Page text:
Book Excerpt: Cisco Secure Internet Security Solutions, Part 1

Are you considering the purchase of a Cisco firewall? This excerpt from the Cisco Press book, Cisco Secure Internet Security Solutions, deals with their Secure Private Internet Exchange Firewall, or PIX. Part 1 of Chapter 4 outlines the security features and different models available.

 By Cisco Press
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Cisco Secure Internet Security Solutions - Chapter 4
by Andrew Mason, Mark Newcomb

Cisco Secure PIX Firewall - Part 1
Cisco Secure Internet Security Solutions -- click to go to publisher's site

This chapter focuses on the Cisco Secure Private Internet Exchange (PIX) Firewall. The strength of the security features within the PIX lay in the fact that it was designed solely as a firewall. Although a PIX Firewall will do a limited amount of routing, the real purposes of the PIX are to deny unrequested outside traffic from your LAN and to form secure Virtual Private Networks (VPNs) between remote locations. A router requires a great deal of configuration to act effectively as a firewall. The PIX, however, only requires six commands before it can be placed into service. The PIX is easy to configure and generally requires no routine maintenance once configured.

The larger a sphere is, the larger the surface area of that sphere. If you analogize the security concerns of an operating system to a sphere, you soon realize that the larger the operating system, the larger the "surface area" that must be defended. A router with a much larger operating system must be carefully configured to stop intruders, prevent denial of service (DoS) attacks, and secure the LAN. The PIX operating system, originally designed as a Network Address Translation (NAT) device, is not a general-purpose operating system and operates in real time, unlike both Windows NT and UNIX. Therefore, the PIX has a very small operating system that presents fewer opportunities for a security breach. The smaller the operating system, the less chance that an area has been overlooked in the development process.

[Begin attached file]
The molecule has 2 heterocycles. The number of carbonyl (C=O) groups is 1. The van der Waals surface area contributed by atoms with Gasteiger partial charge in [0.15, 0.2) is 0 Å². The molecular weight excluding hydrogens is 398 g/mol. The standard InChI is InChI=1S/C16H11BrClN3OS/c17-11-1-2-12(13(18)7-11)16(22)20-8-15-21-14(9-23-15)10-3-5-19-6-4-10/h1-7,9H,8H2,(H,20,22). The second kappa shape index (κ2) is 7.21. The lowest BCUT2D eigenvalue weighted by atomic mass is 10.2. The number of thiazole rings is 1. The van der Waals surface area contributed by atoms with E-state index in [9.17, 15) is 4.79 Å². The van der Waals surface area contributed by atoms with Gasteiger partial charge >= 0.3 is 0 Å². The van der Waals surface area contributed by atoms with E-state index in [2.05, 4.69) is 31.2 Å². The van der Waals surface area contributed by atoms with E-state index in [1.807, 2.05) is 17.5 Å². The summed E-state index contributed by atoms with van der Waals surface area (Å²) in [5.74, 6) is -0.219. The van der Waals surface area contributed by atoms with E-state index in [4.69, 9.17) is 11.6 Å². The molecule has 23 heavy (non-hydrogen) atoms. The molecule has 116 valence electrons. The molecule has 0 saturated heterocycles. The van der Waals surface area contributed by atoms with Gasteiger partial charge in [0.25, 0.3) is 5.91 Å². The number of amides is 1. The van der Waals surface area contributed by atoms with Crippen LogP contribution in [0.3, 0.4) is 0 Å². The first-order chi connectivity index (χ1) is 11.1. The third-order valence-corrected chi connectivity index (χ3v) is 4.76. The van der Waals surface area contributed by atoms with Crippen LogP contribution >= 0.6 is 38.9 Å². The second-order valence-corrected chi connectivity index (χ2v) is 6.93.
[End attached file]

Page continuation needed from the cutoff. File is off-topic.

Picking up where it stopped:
The PIX does not experience any of the many security holes present within either UNIX or Windows NT. The operating system is proprietary, and its inner workings are not published for use outside of Cisco Systems. The general networking public does not have access to the source code for the PIX, and therefore, the opportunities for exploiting a possible vulnerability are limited. The inner workings of the PIX Firewall are so secret that the authors of this book were not able to gain access to them.

Several advantages to using the PIX over a router or a UNIX, Linux, or Windows NT-based firewall exist. The benefits of using a PIX include the following:

  • PIX's Adaptive Security Algorithm (ASA), combined with cut-through proxy, allows the PIX to deliver outstanding performance
  • Up to 500,000 connections simultaneously
  • Throughput speeds up to 1000 Mbps
  • Failover capabilities on most models
  • An integrated appliance
  • IPSec VPN support
  • NAT and Port Address Translation (PAT) fully supported
  • Low packet delay
  • Low cost of ownership due to no OS maintenance
  • Integrated Intrusion Detection System (IDS)
  • High reliability, no hard disk, Mean Time Between Failure greater than 60,000 hours
  • Common criteria EAL 2 certification

This article was originally published on Sep 12, 2001
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